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Fall is just around the corner, with the autumn equinox marking the change of seasons.
Whether your summer felt like 500 days or a few weeks, fall is almost upon us.
The autumn equinox will arrive Saturday, Sept. 23 at 2:50 a.m. Eastern in the Northern Hemisphere.
Although, fall has already technially started for meteorologists. That’s because their season is based on annual temperature cycles, which start on the first of the month (Sept. 1).
Meanwhile, the astronomical season — the one that starts Saturday — is based on Earth’s orbit around the sun.
During the equinox, the sun will shine directly on the equator and bring nearly equal amounts of day and night. It’s even in the name — “equinox” comes from the words for “equal” and “night” in Latin.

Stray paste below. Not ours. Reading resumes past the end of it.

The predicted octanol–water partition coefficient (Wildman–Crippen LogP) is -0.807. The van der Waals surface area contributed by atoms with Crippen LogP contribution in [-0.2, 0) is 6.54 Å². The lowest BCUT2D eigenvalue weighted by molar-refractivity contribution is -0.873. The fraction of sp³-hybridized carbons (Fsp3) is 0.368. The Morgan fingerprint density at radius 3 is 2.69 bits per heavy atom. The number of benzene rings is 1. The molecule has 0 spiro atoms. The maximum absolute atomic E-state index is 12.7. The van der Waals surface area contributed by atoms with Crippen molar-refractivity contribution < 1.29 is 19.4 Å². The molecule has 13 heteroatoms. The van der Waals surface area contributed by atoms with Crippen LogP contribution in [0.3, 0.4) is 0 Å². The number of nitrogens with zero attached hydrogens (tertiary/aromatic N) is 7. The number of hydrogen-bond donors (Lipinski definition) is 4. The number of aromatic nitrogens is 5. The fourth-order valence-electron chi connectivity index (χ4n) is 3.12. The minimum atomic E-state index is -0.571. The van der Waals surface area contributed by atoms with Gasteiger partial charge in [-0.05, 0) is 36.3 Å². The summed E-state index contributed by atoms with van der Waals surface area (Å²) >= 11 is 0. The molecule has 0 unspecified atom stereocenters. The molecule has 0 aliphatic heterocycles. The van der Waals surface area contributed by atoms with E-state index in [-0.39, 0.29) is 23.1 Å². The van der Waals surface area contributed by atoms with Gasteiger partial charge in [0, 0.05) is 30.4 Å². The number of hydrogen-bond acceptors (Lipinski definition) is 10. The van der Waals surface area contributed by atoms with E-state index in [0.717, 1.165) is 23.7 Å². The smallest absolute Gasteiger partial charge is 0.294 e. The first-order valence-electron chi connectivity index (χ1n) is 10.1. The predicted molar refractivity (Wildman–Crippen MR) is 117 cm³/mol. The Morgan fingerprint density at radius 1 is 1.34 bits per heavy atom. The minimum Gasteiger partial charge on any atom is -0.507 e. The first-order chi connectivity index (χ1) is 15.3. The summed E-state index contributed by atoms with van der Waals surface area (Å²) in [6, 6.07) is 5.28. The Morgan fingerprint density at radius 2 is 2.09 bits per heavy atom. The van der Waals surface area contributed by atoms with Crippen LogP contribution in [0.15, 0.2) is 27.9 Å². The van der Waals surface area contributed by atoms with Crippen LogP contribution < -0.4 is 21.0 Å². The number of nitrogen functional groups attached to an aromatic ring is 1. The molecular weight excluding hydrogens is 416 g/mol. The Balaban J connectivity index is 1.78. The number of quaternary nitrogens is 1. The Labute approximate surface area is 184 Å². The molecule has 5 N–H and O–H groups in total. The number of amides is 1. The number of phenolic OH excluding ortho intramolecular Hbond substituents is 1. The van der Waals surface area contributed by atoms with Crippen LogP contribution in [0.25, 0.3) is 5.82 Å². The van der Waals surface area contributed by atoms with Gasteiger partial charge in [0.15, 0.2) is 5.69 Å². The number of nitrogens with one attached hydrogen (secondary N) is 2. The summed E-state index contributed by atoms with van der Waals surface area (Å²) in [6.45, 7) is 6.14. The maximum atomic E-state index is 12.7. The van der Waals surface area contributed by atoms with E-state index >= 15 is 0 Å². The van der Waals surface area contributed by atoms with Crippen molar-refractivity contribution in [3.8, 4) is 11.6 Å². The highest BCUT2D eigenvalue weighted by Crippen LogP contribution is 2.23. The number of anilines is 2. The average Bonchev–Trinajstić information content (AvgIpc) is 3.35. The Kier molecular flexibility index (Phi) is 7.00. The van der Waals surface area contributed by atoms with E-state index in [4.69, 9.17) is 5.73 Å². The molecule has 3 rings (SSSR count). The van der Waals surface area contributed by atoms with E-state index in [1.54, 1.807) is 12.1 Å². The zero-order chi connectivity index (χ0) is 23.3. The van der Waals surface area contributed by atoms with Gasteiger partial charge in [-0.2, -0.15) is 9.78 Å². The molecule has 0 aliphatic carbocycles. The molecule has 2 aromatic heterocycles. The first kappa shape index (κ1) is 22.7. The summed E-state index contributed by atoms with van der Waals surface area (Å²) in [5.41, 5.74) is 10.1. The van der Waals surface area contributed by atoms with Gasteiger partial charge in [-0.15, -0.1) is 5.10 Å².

But that doesn’t mean we’re actually getting equal day and night though. The Earth’s atmosphere refracts light and causes us to see daylight before the sun is actually above the horizon.
“What’s interesting is because of the way our time zones are set up, and the way we measure sunrise and sunset, in each location, it may not be equal day and equal night on the equinox,” TEGNA meteorologist Brad Panovich said. “Sometimes it falls a couple of days before or a couple of days after.”
When is the first day of fall?
The first day of fall is on Saturday, Sept. 23, 2023 in the Northern Hemisphere.
When does winter start in 2023?
Winter starts in the Northern Hemisphere with the winter solstice on Dec. 21. The summer solstice is the longest day of the year, while the winter solstice is the shortest.
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